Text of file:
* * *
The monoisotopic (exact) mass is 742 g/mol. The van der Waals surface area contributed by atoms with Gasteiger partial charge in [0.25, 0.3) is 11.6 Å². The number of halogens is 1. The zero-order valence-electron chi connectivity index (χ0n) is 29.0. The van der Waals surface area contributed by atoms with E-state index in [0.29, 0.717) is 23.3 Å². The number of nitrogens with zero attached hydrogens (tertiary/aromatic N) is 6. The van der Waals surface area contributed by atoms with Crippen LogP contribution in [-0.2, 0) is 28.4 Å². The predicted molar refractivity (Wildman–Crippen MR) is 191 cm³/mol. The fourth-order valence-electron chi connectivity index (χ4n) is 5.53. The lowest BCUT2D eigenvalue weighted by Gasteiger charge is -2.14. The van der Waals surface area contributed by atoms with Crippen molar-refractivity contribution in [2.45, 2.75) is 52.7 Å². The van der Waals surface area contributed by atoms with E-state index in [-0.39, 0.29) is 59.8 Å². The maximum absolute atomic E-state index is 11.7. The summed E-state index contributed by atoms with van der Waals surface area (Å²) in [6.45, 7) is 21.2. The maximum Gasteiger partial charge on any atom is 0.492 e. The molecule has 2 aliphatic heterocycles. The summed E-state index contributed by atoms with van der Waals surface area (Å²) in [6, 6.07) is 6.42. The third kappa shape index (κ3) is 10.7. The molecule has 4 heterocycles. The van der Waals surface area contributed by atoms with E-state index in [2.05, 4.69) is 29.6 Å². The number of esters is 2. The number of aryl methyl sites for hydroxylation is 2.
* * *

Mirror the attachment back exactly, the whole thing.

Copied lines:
The monoisotopic (exact) mass is 742 g/mol. The van der Waals surface area contributed by atoms with Gasteiger partial charge in [0.25, 0.3) is 11.6 Å². The number of halogens is 1. The zero-order valence-electron chi connectivity index (χ0n) is 29.0. The van der Waals surface area contributed by atoms with E-state index in [0.29, 0.717) is 23.3 Å². The number of nitrogens with zero attached hydrogens (tertiary/aromatic N) is 6. The van der Waals surface area contributed by atoms with Crippen LogP contribution in [-0.2, 0) is 28.4 Å². The predicted molar refractivity (Wildman–Crippen MR) is 191 cm³/mol. The fourth-order valence-electron chi connectivity index (χ4n) is 5.53. The lowest BCUT2D eigenvalue weighted by Gasteiger charge is -2.14. The van der Waals surface area contributed by atoms with Crippen molar-refractivity contribution in [2.45, 2.75) is 52.7 Å². The van der Waals surface area contributed by atoms with E-state index in [-0.39, 0.29) is 59.8 Å². The maximum absolute atomic E-state index is 11.7. The summed E-state index contributed by atoms with van der Waals surface area (Å²) in [6.45, 7) is 21.2. The maximum Gasteiger partial charge on any atom is 0.492 e. The molecule has 2 aliphatic heterocycles. The summed E-state index contributed by atoms with van der Waals surface area (Å²) in [6, 6.07) is 6.42. The third kappa shape index (κ3) is 10.7. The molecule has 4 heterocycles. The van der Waals surface area contributed by atoms with E-state index in [2.05, 4.69) is 29.6 Å². The number of esters is 2. The number of aryl methyl sites for hydroxylation is 2.